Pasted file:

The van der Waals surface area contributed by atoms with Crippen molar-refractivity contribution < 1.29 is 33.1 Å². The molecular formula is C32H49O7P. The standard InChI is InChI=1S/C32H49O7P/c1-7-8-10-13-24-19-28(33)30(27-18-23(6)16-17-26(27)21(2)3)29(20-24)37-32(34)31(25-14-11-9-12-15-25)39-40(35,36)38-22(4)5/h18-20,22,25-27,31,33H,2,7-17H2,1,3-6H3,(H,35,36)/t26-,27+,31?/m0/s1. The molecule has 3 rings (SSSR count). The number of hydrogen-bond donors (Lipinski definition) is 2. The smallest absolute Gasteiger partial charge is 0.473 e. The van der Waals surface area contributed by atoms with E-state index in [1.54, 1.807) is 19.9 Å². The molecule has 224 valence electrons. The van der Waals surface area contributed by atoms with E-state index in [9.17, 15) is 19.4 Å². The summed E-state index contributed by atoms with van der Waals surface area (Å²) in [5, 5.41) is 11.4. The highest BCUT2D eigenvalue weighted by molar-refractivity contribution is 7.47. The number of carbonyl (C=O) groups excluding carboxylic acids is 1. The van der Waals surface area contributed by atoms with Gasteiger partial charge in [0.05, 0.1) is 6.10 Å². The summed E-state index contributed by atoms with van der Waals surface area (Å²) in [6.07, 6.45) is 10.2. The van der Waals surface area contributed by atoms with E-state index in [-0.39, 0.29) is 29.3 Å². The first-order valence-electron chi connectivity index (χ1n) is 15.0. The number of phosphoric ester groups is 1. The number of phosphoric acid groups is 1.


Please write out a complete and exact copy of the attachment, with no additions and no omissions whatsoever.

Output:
The van der Waals surface area contributed by atoms with Crippen molar-refractivity contribution < 1.29 is 33.1 Å². The molecular formula is C32H49O7P. The standard InChI is InChI=1S/C32H49O7P/c1-7-8-10-13-24-19-28(33)30(27-18-23(6)16-17-26(27)21(2)3)29(20-24)37-32(34)31(25-14-11-9-12-15-25)39-40(35,36)38-22(4)5/h18-20,22,25-27,31,33H,2,7-17H2,1,3-6H3,(H,35,36)/t26-,27+,31?/m0/s1. The molecule has 3 rings (SSSR count). The number of hydrogen-bond donors (Lipinski definition) is 2. The smallest absolute Gasteiger partial charge is 0.473 e. The van der Waals surface area contributed by atoms with E-state index in [1.54, 1.807) is 19.9 Å². The molecule has 224 valence electrons. The van der Waals surface area contributed by atoms with E-state index in [9.17, 15) is 19.4 Å². The summed E-state index contributed by atoms with van der Waals surface area (Å²) in [5, 5.41) is 11.4. The highest BCUT2D eigenvalue weighted by molar-refractivity contribution is 7.47. The number of carbonyl (C=O) groups excluding carboxylic acids is 1. The van der Waals surface area contributed by atoms with Gasteiger partial charge in [0.05, 0.1) is 6.10 Å². The summed E-state index contributed by atoms with van der Waals surface area (Å²) in [6.07, 6.45) is 10.2. The van der Waals surface area contributed by atoms with E-state index in [-0.39, 0.29) is 29.3 Å². The first-order valence-electron chi connectivity index (χ1n) is 15.0. The number of phosphoric ester groups is 1. The number of phosphoric acid groups is 1.